The psalmist here is pointing to a fascinating and curious thing you may have noticed yourself: If we’re paying attention, our normal daily experiences often mirror areas in our lives where we need more light. For example, suppose that over the holidays you’re not looking forward to seeing a certain relative because she always stresses you out. Perhaps she makes judging comments or is always putting somebody down. You’d rather just steer clear and avoid her if you can. But then, in a moment of quiet, you hear this thought bubble up: I could probably be more generous with her, you think. It’s a curious thought and has some energy attached to it. It seems to come out of nowhere. Maybe it was a suggestion from God.

So you spend a little time thinking about that, what it might mean. Something about the idea feels good, there’s a bit of a heart glow about it. When you go to the gathering and see your relative, the thought comes back as a question: How could I be a little generous with her? The answers are probably simple. Maybe you smile when you see her, and she smiles back. Perhaps your conversation is lighter. No judgment. No put-downs. When she walks away, you think, Huh. That wasn’t so bad.

The psalmist says that when we act with faithfulness, God shows himself faithful in the experiences we encounter. When we make an effort at purity, our experiences reflect God’s purity coming into our lives. When we try to be more generous with someone we’ve previously judged, the whole experience shines with grace. And not an otherworldly grace; an everyday grace. One that is capable of changing everything, one heart at a time.

Over and over again, Jesus stood steady in murky and tension-filled situations and clearly shared the light of God’s presence with all who were willing to see it. When people were in conflict, Christ shined the light of peace and clarity. When folks were sick and suffering, Christ’s light brought God’s wholeness and comfort. When the Pharisees were plotting against him, the light of God’s truth made everything plain. Throughout his whole story as we have it in scripture—from his birth in the stable in Bethlehem to his last appearance to the disciples after he was raised from the dead—God’s light shined clearly, purely, and lovingly through the person of Jesus and the presence of Christ. And it continues to be so today.

In our New Testament story, Jesus has been speaking to the crowd and says something so profound that likely few—if any—among those gathered understood it. He said, “I am the light of the world. Whoever follows me will never walk in darkness, but will have the light of life.” Ellicott’s commentary here suggests that Jesus was speaking to the crowds during the festival of the Feast of the Tabernacles, which is in part a celebration of light reminiscent of the pillar of fire which led the children of Israel through the wilderness in Moses’ day. Ellicott adds, “On this night the light is not to shine; but the true Light, which was ever in the world, is now in His own Temple, speaking the words of light and life to His own people. There is a Light there whose rays are to illumine, not only the Temple, or Jerusalem, or Judea, … but the world.”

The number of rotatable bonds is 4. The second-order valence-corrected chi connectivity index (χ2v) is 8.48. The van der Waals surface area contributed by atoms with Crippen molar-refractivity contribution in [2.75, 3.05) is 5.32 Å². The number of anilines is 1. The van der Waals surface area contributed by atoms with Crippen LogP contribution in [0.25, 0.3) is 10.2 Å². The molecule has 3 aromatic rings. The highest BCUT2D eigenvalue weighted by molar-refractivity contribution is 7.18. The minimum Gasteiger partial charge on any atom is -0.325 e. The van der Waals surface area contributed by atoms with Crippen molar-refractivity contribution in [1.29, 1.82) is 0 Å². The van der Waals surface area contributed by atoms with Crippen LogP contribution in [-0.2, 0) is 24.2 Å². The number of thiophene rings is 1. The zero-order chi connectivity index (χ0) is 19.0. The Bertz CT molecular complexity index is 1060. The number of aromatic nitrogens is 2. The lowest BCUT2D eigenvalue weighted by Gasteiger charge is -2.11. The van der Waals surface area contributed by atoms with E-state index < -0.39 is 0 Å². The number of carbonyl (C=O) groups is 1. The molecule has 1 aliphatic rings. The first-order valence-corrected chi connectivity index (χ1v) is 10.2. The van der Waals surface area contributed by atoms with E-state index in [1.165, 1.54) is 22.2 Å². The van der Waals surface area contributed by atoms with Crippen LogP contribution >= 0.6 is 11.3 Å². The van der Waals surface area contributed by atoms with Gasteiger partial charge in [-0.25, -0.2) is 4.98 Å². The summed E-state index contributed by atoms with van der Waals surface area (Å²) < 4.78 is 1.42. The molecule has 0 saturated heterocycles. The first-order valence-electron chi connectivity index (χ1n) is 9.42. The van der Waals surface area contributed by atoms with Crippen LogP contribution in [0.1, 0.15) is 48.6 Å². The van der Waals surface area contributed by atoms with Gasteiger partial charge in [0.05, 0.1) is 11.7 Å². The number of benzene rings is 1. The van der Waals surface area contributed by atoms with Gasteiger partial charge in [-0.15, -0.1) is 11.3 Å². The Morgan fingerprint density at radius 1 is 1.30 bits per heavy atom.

Jesus’ statement, I am the light of the world, is an important one for Friends and it is one George Fox—and many others—experienced and experience personally. The phrase walking in the Light of Christ means we Friends believe that God is with us and we are each able to have a personal, direct experience of God in the quiet of our own hearts and lives. Our silent worship is based on the idea that by quieting our busy minds and turning our hearts toward God, we will be able to sense and understand the leading of the Inward Light, the presence of Christ with us in our daily experience.

Philadelphia Yearly Meeting created a lovely list of the ways Friends experience this loving presence. We believe the light of Christ

  • Accompanies, comforts and loves us as we seek Divine truth;
  • Reveals who we are, including what we would prefer not to see about ourselves, and leads us out of spiritual darkness or dryness;
  • Illuminates, inspires and transforms us;
  • Shows us how to live with love, compassion and justice towards others;
  • Gives us energy and power to change ourselves and the world in small ways and large;
  • Leads us to the right decisions in our meetings for worship with attention to business;
  • Provides ongoing revelation of God’s truth.

You may be able to add some ideas of your own to this list based on your personal experience of Christ’s Light with you. Each of these tasks is an important part of the living, loving, ongoing presence of God, traveling with us moment by moment and illumining our darkness—inside and out. The hope and the goal is that we will discover in an unmistakable way God’s love and joy in the center of our hearts, and that we will begin to follow—step by step—and shine the light we’ve found into the world around us. That is not Christ on a pedestal, waiting to be worshipped. That is Christ beside us, Christ within us, illumining and enlivening each of our moments with truth and peace and love.

It brings to mind a poem from the Persian poet Hafez:

How did the rose
Ever open its heart
And give to this world
All its beauty?
If felt the encouragement of light
Against its being.
Otherwise,
We all remain
too frightened.”  

Perhaps this Advent, as we prepare once again for the birth of the Christ child, we can let Spirit show us where we have been too frightened to love, too timid to share our beauty and shine our light in the world. The loving light of Christ will inspire and encourage us and help us along the way. This is not about a baby born in a manger thousands of years ago on the other side of the world; this is about the presence of perfect love with us now, with us always, loving and guiding us home to the tender embrace of God.